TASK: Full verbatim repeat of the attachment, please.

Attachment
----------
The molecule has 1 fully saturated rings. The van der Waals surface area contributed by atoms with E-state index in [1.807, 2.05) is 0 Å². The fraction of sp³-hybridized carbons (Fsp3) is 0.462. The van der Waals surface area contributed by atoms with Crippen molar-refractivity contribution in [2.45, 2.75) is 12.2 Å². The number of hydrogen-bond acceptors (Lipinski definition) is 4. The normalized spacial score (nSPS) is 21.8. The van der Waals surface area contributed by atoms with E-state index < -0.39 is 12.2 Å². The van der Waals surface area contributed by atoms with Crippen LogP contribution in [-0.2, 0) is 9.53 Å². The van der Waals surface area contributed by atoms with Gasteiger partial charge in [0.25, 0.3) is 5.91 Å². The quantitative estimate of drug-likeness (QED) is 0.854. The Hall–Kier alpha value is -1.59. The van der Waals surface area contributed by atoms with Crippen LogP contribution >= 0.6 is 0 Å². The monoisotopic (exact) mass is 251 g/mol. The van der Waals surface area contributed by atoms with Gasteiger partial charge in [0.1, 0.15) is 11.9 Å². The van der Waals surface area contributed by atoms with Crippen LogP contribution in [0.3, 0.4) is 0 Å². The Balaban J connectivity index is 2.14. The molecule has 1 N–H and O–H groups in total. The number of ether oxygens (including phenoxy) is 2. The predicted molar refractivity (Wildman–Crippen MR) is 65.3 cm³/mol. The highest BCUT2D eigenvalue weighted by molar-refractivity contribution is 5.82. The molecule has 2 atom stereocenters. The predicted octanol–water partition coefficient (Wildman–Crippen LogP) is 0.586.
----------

The molecule has 1 fully saturated rings. The van der Waals surface area contributed by atoms with E-state index in [1.807, 2.05) is 0 Å². The fraction of sp³-hybridized carbons (Fsp3) is 0.462. The van der Waals surface area contributed by atoms with Crippen molar-refractivity contribution in [2.45, 2.75) is 12.2 Å². The number of hydrogen-bond acceptors (Lipinski definition) is 4. The normalized spacial score (nSPS) is 21.8. The van der Waals surface area contributed by atoms with E-state index < -0.39 is 12.2 Å². The van der Waals surface area contributed by atoms with Crippen LogP contribution in [-0.2, 0) is 9.53 Å². The van der Waals surface area contributed by atoms with Gasteiger partial charge in [0.25, 0.3) is 5.91 Å². The quantitative estimate of drug-likeness (QED) is 0.854. The Hall–Kier alpha value is -1.59. The van der Waals surface area contributed by atoms with Crippen LogP contribution >= 0.6 is 0 Å². The monoisotopic (exact) mass is 251 g/mol. The van der Waals surface area contributed by atoms with Gasteiger partial charge in [0.1, 0.15) is 11.9 Å². The van der Waals surface area contributed by atoms with Crippen LogP contribution in [0.3, 0.4) is 0 Å². The Balaban J connectivity index is 2.14. The molecule has 1 N–H and O–H groups in total. The number of ether oxygens (including phenoxy) is 2. The predicted molar refractivity (Wildman–Crippen MR) is 65.3 cm³/mol. The highest BCUT2D eigenvalue weighted by molar-refractivity contribution is 5.82. The molecule has 2 atom stereocenters. The predicted octanol–water partition coefficient (Wildman–Crippen LogP) is 0.586.